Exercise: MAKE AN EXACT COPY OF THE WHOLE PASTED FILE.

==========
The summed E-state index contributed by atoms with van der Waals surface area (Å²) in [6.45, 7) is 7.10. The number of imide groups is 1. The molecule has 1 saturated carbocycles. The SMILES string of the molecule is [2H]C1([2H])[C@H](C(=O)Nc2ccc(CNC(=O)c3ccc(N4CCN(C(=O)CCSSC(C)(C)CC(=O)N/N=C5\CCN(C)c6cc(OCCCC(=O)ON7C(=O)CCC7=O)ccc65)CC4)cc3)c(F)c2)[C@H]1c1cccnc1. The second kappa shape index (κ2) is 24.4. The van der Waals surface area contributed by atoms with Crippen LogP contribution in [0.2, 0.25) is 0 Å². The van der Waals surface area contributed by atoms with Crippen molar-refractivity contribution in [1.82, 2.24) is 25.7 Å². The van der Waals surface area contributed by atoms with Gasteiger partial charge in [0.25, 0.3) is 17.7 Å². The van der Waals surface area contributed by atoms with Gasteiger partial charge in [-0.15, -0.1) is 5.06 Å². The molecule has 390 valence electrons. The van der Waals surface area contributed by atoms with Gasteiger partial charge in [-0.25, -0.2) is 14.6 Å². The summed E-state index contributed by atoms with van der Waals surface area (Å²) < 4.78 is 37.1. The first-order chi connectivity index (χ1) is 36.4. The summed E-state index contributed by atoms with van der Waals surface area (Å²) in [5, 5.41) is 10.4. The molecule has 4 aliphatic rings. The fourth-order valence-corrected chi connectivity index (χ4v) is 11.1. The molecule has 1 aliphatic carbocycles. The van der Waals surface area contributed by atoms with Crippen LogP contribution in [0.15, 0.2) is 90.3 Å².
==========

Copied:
The summed E-state index contributed by atoms with van der Waals surface area (Å²) in [6.45, 7) is 7.10. The number of imide groups is 1. The molecule has 1 saturated carbocycles. The SMILES string of the molecule is [2H]C1([2H])[C@H](C(=O)Nc2ccc(CNC(=O)c3ccc(N4CCN(C(=O)CCSSC(C)(C)CC(=O)N/N=C5\CCN(C)c6cc(OCCCC(=O)ON7C(=O)CCC7=O)ccc65)CC4)cc3)c(F)c2)[C@H]1c1cccnc1. The second kappa shape index (κ2) is 24.4. The van der Waals surface area contributed by atoms with Crippen LogP contribution in [0.2, 0.25) is 0 Å². The van der Waals surface area contributed by atoms with Crippen molar-refractivity contribution in [1.82, 2.24) is 25.7 Å². The van der Waals surface area contributed by atoms with Gasteiger partial charge in [0.25, 0.3) is 17.7 Å². The van der Waals surface area contributed by atoms with Gasteiger partial charge in [-0.15, -0.1) is 5.06 Å². The molecule has 390 valence electrons. The van der Waals surface area contributed by atoms with Gasteiger partial charge in [-0.25, -0.2) is 14.6 Å². The summed E-state index contributed by atoms with van der Waals surface area (Å²) < 4.78 is 37.1. The first-order chi connectivity index (χ1) is 36.4. The summed E-state index contributed by atoms with van der Waals surface area (Å²) in [5, 5.41) is 10.4. The molecule has 4 aliphatic rings. The fourth-order valence-corrected chi connectivity index (χ4v) is 11.1. The molecule has 1 aliphatic carbocycles. The van der Waals surface area contributed by atoms with Crippen LogP contribution in [0.15, 0.2) is 90.3 Å².